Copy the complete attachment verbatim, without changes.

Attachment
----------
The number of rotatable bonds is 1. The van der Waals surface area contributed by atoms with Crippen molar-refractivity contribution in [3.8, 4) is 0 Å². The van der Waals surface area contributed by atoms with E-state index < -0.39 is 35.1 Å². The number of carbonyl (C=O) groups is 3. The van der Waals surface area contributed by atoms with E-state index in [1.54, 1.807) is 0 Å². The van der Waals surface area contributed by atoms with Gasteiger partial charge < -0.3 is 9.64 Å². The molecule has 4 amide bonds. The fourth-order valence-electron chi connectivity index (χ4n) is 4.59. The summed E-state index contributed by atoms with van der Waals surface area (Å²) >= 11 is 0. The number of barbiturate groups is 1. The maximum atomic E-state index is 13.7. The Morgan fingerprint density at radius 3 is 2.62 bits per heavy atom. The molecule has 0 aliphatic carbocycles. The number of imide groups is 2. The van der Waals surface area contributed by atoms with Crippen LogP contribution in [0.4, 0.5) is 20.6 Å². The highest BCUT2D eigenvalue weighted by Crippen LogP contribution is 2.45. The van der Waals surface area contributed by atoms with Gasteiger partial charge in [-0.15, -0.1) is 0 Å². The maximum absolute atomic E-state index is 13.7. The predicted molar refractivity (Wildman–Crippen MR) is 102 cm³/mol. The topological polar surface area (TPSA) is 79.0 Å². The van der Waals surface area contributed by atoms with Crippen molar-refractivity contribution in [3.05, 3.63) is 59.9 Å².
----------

The number of rotatable bonds is 1. The van der Waals surface area contributed by atoms with Crippen molar-refractivity contribution in [3.8, 4) is 0 Å². The van der Waals surface area contributed by atoms with E-state index < -0.39 is 35.1 Å². The number of carbonyl (C=O) groups is 3. The van der Waals surface area contributed by atoms with E-state index in [1.54, 1.807) is 0 Å². The van der Waals surface area contributed by atoms with Gasteiger partial charge < -0.3 is 9.64 Å². The molecule has 4 amide bonds. The fourth-order valence-electron chi connectivity index (χ4n) is 4.59. The summed E-state index contributed by atoms with van der Waals surface area (Å²) >= 11 is 0. The number of barbiturate groups is 1. The maximum atomic E-state index is 13.7. The Morgan fingerprint density at radius 3 is 2.62 bits per heavy atom. The molecule has 0 aliphatic carbocycles. The number of imide groups is 2. The van der Waals surface area contributed by atoms with Crippen LogP contribution in [0.4, 0.5) is 20.6 Å². The highest BCUT2D eigenvalue weighted by Crippen LogP contribution is 2.45. The van der Waals surface area contributed by atoms with Gasteiger partial charge in [-0.15, -0.1) is 0 Å². The maximum absolute atomic E-state index is 13.7. The predicted molar refractivity (Wildman–Crippen MR) is 102 cm³/mol. The topological polar surface area (TPSA) is 79.0 Å². The van der Waals surface area contributed by atoms with Crippen molar-refractivity contribution in [3.05, 3.63) is 59.9 Å².